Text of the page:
Dieterlen (1903-1999) was a French anthropologist.
She was a student of Marcel Mauss and wrote on a large range of ethnographictopics and made pioneering contributions to the study of myths, initiations,
techniques (particularly "descriptive ethnography"),
graphic systems, objects, classifications, ritual and social
She is most noted for her work among the Dogon and the Bambaraof Mali, having
lived with them for over twenty years, often in collaboration with noted French
anthropologist Marcel Griaule (1898-1956).
Some of the main themes in her work concentrate
on the notions of sacred kingship, the position of the first born, relationships between
maternal uncles and nephews, division
of labor, marriage,
and the status of the rainmaker in Dogon society. Because each episode of the
rite is enacted only once every sixty years, Dieterlen's documentation of the sigui cycle allowed the Dogon
themselves to see and interpret the entire sequence of rites which they had
heretofore only observed in part.
Dieterlen began her ethnographic research in Bandiagara,
Mali in 1941. Perhaps most controversially, Dieterlen was criticized by her
peers for her publications with Griaule on Dogon astronomy,
which professed an ancient knowledge of the existence of a dwarf white star,Sirius Balso called the Dog
Star, invisible to the naked eye. This ancient indigenous knowledge (the Nommo) and the
supposition that extraterrestrials might have been in contact with the Dogon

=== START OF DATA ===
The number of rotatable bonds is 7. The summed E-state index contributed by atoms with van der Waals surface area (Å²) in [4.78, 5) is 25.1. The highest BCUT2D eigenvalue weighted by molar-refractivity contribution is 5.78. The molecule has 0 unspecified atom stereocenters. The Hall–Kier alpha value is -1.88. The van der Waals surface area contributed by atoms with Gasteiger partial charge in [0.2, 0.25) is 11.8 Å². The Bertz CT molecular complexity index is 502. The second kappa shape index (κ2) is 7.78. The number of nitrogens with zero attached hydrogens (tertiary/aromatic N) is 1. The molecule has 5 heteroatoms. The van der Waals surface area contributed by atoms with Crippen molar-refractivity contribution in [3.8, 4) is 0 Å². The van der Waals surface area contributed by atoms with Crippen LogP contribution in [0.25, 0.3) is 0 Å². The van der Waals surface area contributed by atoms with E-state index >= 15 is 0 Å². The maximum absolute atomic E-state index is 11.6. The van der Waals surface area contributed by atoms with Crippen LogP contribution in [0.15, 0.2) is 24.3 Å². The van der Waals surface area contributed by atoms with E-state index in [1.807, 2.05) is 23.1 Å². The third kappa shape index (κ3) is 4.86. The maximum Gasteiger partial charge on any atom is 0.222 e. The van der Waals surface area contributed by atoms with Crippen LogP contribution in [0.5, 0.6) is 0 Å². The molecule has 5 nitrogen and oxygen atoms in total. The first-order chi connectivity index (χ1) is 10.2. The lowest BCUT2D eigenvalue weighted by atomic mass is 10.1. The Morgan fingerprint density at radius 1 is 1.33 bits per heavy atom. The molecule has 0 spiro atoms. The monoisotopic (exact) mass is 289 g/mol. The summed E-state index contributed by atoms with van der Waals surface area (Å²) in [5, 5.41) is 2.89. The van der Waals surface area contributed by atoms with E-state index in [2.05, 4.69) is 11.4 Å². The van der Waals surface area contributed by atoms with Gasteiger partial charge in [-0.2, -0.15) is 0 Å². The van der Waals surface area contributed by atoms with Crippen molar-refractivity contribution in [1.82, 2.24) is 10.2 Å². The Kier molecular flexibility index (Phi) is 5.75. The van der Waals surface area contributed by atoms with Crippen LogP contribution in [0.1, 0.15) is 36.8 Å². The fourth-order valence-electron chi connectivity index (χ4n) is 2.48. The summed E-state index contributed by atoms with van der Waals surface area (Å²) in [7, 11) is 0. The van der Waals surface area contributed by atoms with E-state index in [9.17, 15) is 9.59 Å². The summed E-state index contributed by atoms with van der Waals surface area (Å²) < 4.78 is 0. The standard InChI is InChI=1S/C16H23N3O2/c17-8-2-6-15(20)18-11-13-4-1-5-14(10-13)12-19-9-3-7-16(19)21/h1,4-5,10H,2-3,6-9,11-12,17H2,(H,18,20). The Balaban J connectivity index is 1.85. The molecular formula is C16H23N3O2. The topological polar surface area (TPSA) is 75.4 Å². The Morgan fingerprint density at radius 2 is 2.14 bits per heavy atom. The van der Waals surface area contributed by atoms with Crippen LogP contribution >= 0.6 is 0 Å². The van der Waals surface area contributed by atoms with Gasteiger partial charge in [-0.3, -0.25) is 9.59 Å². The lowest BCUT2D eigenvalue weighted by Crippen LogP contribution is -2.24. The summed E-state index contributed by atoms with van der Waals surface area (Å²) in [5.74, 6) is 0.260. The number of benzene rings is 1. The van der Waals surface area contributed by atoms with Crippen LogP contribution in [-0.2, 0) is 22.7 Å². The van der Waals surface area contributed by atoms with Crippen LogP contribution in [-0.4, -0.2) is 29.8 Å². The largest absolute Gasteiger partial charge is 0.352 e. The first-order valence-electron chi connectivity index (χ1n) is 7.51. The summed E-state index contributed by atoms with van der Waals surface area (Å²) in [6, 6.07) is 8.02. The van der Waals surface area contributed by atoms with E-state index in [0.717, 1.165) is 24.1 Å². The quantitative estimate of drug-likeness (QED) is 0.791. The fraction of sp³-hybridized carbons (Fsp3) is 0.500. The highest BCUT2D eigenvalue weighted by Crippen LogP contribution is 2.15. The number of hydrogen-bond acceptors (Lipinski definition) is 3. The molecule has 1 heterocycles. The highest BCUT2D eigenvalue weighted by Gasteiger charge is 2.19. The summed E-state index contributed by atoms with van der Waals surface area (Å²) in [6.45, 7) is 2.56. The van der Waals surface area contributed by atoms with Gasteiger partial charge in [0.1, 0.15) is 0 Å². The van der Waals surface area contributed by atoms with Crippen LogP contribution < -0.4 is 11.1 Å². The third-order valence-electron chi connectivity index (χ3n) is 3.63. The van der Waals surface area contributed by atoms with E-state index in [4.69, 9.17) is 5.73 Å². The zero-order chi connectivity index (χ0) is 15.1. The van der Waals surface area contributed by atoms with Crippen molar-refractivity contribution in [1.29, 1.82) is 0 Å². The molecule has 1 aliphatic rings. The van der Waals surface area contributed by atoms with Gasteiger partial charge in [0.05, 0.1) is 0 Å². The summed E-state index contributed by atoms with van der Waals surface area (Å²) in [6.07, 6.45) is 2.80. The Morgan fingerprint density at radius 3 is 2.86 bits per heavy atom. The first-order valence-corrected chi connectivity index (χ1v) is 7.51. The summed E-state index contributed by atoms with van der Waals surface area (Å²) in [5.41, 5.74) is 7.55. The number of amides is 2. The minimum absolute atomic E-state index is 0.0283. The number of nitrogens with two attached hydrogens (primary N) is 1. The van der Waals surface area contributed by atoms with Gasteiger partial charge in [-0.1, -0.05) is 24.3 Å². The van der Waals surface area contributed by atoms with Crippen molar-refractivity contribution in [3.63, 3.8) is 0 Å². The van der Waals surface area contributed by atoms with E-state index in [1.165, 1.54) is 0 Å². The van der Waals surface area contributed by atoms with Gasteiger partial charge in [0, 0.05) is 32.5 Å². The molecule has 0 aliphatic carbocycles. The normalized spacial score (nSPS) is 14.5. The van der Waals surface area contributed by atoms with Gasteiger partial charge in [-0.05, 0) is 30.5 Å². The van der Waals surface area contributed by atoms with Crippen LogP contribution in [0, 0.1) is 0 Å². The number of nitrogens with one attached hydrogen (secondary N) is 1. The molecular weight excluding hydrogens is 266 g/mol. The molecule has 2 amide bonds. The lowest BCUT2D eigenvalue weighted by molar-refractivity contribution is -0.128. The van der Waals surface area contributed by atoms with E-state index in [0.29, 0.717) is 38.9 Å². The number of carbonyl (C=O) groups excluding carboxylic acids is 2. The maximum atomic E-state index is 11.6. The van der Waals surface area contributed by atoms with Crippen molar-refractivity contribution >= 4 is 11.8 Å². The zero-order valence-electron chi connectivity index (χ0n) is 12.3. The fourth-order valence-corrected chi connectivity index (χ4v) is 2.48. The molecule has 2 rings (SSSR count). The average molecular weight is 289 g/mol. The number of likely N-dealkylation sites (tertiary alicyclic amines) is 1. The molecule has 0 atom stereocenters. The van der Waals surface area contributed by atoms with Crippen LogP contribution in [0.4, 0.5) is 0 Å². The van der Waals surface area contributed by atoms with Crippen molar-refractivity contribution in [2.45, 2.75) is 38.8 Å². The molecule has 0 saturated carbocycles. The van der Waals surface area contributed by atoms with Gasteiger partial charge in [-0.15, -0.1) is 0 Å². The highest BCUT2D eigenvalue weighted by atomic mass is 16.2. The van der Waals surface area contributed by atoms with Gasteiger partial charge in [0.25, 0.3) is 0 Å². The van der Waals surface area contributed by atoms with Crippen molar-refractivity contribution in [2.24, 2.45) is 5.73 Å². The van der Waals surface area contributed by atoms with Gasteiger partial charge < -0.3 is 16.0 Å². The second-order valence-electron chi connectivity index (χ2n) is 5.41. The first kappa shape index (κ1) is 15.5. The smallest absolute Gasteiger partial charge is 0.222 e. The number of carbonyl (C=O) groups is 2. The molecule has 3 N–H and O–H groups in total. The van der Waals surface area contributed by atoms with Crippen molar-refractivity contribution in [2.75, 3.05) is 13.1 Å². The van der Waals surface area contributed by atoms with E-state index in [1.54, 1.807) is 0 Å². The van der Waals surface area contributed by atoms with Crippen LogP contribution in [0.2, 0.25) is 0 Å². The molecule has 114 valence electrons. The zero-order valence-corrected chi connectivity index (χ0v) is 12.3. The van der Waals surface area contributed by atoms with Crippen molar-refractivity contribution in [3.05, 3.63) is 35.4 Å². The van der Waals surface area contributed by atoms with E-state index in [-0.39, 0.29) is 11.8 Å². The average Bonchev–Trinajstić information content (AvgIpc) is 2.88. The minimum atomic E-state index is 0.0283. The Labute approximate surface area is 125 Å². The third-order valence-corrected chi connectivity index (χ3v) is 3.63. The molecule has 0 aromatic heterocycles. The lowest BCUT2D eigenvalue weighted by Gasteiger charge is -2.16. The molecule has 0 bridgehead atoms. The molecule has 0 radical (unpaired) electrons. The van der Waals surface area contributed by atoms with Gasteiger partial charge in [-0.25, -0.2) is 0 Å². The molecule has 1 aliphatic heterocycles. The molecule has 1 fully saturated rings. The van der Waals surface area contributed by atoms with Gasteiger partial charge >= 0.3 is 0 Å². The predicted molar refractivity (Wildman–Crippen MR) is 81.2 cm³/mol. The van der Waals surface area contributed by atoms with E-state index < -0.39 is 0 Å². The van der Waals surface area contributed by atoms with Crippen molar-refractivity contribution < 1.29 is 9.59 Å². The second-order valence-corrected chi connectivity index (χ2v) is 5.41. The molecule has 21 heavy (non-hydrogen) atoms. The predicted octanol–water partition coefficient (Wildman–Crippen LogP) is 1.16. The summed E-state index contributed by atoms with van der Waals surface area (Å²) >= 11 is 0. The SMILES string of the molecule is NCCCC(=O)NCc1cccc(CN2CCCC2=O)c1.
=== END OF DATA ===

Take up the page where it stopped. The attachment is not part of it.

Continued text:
was popularized by Robert K. G. Temple in his book The Sirius
Mystery (1976) and Tom RobbinsHalf Asleep in Frog Pajamas (1995).
Dutch anthropologist W.E.A. van Beek, who spent
seven years with the Dogon, seriously critiqued the research methods of Griaule
and Dieterlen, suggesting, based on a conceived scenario presented by Brecher
and Sagan, that they relied heavily on one primary informant who may have been
influenced by the teachings of a Jesuit missionary who may have lived in the region prior to
their arrival (Dogon Restudied ). He accuses Griaule of
misinterpreting and influencing results. However, daughter and colleague of
Marcel Griaule, Genevieve Calame-Griaule, came to defend the project,
dismissing van Beek's criticism as misguided speculation and being rooted in an
apparent ignorance of esoteric tradition. In addition, skeptic and space
journalist, James Oberg in his investigation of the Dogon mystery,
found no substantial evidence that would indicate outside influence, and sees
such proposed scenarios as being "entirely circumstantial"
Dieterlen also served as a Director of Studies at
Ecole Pratique des Hautes Etudes at the Sorbonne in Paris, a founding
member of the Centre
Nationale de la Recherche Scientifique(CNRS], and a President of the
Committee on Ethnographic Film (founded by Jean Rouch).
An "hommage" collection published in 1978 (Systèmes de signes: Textes
réunis en hommage à Germaine Dieterlen) included essays by Meyer
Fortes and Claude Lévi-Strauss. Dieterlen also worked with
noted ethnographic filmmakerJean Rouch. Mary Douglas also reviewed the contributions made by
Dieterlen to French anthropology in Dogon Culture - Profane and Arcane(1968) and If the Dogon . . . (1975).
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